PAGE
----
1 Datatypes
xexpr?
document
prolog
document-type
external-dtd
external-dtd/ public
external-dtd/ system
element
content?
attribute
entity
pcdata
cdata
p-i
comment
source
location
exn: invalid-xexpr
2 Reading and Writing XML
read-xml
read-xml/ element
syntax: read-xml
syntax: read-xml/ element
write-xml
write-xml/ content
display-xml
display-xml/ content
3 XML and X-expression Conversions
xml->xexpr
xexpr->xml
xexpr->string
eliminate-whitespace
validate-xexpr
correct-xexpr?
4 Parameters
empty-tag-shorthand
html-empty-tags
collapse-whitespace
read-comments
xexpr-drop-empty-attributes
5 PList Library
read-plist
write-plist
Version: 4.0

 

XML: Parsing and Writing

 (require xml)

The xml library provides functions for parsing and generating XML. XML can be represented as an instance of the document structure type, or as a kind of S-expression that is called an X-expression.

The xml library does not provides Document Type Declaration (DTD) processing, validation, expanding user-defined entities, or reading user-defined entities in attributes.

1 Datatypes

(xexpr? v)  boolean?

  v : any/c

Returns #t if v is a X-expression, #f otherwise.

The following grammar describes expressions that create X-expressions:

  xexpr

 

=

 

string

 

 

|

 

(list symbol (list (list symbol string) ...) xexpr ...)

 

 

|

 

(cons symbol (list xexpr ...))

 

 

|

 

symbol

 

 

|

 

exact-nonnegative-integer

 

 

|

 

cdata

 

 

|

 

misc

A string is literal data. When converted to an XML stream, the characters of the data will be escaped as necessary.

A pair represents an element, optionally with attributes. Each attribute’s name is represented by a symbol, and its value is represented by a string.

A symbol represents a symbolic entity. For example, 'nbsp represents  .

An exact-nonnegative-integer represents a numeric entity. For example, #x20 represents .

A cdata is an instance of the cdata structure type, and a misc is an instance of the comment or pcdata structure types.

(struct

 

document

 

(prolog element misc))

  prolog : prolog?

  element : element?

  misc : (or/c comment? pcdata?)

Represents a document.

(struct

 

prolog

 

(misc dtd misc2))

  misc : (listof (or/c comment? pcdata?))

  dtd : (or/c document-type false/c)

  misc2 : (listof (or/c comment? pcdata?))

Represents a document prolog. The make-prolog binding is unusual: it accepts two or more arguments, and all arguments after the first two are collected into the misc2 field.

(struct

 

document-type

 

(name external inlined))

  name : symbol?

  external : external-dtd?

  inlined : false/c

Represents a document type.

(struct

 

external-dtd

 

(system))

  system : string?

(struct

 

(external-dtd/public external-dtd)

 

(public))

  public : string?

(struct

 

(external-dtd/system external-dtd)

 

())

Represents an externally defined DTD.

(struct

 

(element source)

 

(name attributes content))

  name : symbol?

  attributes : (listof attribute?)

  content : (listof content?)

Represents an element.

(content? v)  boolean?

  v : any/c

Returns #t if v is a pcdata instance, element instance, an entity instance, comment, or pcdata instance.

(struct

 

(attribute source)

 

(name value))

  name : symbol?

  value : string?

Represents an attribute within an element.

(struct

 

(entity source)

 

(text))

  text : (or/c symbol? exact-nonnegative-integer?)

Represents a symbolic or numerical entity.

(struct

 

(pcdata source)

 

(string))

  string : string?

Represents PCDATA content.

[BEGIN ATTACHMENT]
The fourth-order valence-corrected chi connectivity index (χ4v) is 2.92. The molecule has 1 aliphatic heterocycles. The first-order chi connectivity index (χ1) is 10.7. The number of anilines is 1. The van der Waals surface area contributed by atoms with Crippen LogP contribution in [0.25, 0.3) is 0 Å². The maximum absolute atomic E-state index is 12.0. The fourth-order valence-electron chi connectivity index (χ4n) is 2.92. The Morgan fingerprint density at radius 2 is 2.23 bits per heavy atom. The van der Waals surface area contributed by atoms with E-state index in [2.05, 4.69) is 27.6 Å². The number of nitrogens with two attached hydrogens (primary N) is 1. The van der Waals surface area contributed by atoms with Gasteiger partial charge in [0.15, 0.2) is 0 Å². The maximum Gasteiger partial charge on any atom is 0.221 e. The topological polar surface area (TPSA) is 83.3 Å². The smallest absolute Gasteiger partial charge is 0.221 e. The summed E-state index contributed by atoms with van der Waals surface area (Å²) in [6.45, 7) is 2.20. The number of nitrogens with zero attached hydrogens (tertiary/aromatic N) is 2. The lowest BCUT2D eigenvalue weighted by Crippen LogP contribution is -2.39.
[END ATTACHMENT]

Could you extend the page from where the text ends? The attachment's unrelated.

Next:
(struct

 

(cdata source)

 

(string))

  string : string?

Represents CDATA content.

The string field is assumed to be of the form <![CDATA[content]]> with proper quoting of ⟨content⟩. Otherwise, write-xml generates incorrect output.

(struct

 

(p-i source)

 

(target-name instruction))

  target-name : string?

  instruction : string?

Represents a processing instruction.

(struct

 

comment

 

(text))

  text : string?

Represents a comment.

(struct

 

source

 

(start stop))

  start : (or/c location? symbol?)

  stop : (or/c location? symbol?)

Represents a source location. Other structure types extend source.

When XML is generated from an input stream by read-xml, locations are represented by location instances. When XML structures are generated by xexpr->xml, then locations are symbols.

(struct

 

location

 

(line char offset))

  line : exact-nonnegative-integer?

  char : exact-nonnegative-integer?

  offset : exact-nonnegative-integer?

Represents a location in an input stream.

(struct

 

(exn:invalid-xexpr exn:fail)

 

(code))

  code : any/c

Raised by validate-xexpr when passed an invalid X-expression. The code fields contains an invalid part of the input to validate-xexpr.

2 Reading and Writing XML

(read-xml [in])  document?

  in : input-port? = (current-input-port)

Reads in an XML document from the given or current input port XML documents contain exactly one element, raising xml-read:error if the input stream has zero elements or more than one element.

Malformed xml is reported with source locations in the form ⟨l.c/o⟩, where ⟨l⟩, ⟨c⟩, and ⟨o⟩ are the line number, column number, and next port position, respectively as returned by port-next-location.

Any non-characters other than eof read from the input-port appear in the document content. Such special values may appear only where XML content may. See make-input-port for information about creating ports that return non-character values.

Examples:

  > (xml->xexpr (document-element

                 (read-xml (open-input-string

                            "<doc><bold>hi</bold> there!</doc>"))))

  (doc () (bold () "hi") " there!")

(read-xml/element [in])  element?

  in : input-port? = (current-input-port)

Reads a single XML element from the port. The next non-whitespace character read must start an XML element, but the input port can contain other data after the element.

(syntax:read-xml [in])  syntax?

  in : input-port? = (current-input-port)

Reads in an XML document and produces a syntax object version (like read-syntax) of an X-expression.

(syntax:read-xml/element [in])  syntax?

  in : input-port? = (current-input-port)

Like syntax:real-xml, but it reads an XML element like read-xml/element.

(write-xml doc [out])  void?

  doc : document?

  out : output-port? = (current-output-port)

Writes a document to the given output port, currently ignoring everything except the document’s root element.

(write-xml/content content [out])  void?

  content : content?

  out : output-port? = (current-output-port)

Writes document content to the given output port.

(display-xml doc [out])  void?

  doc : document?

  out : output-port? = (current-output-port)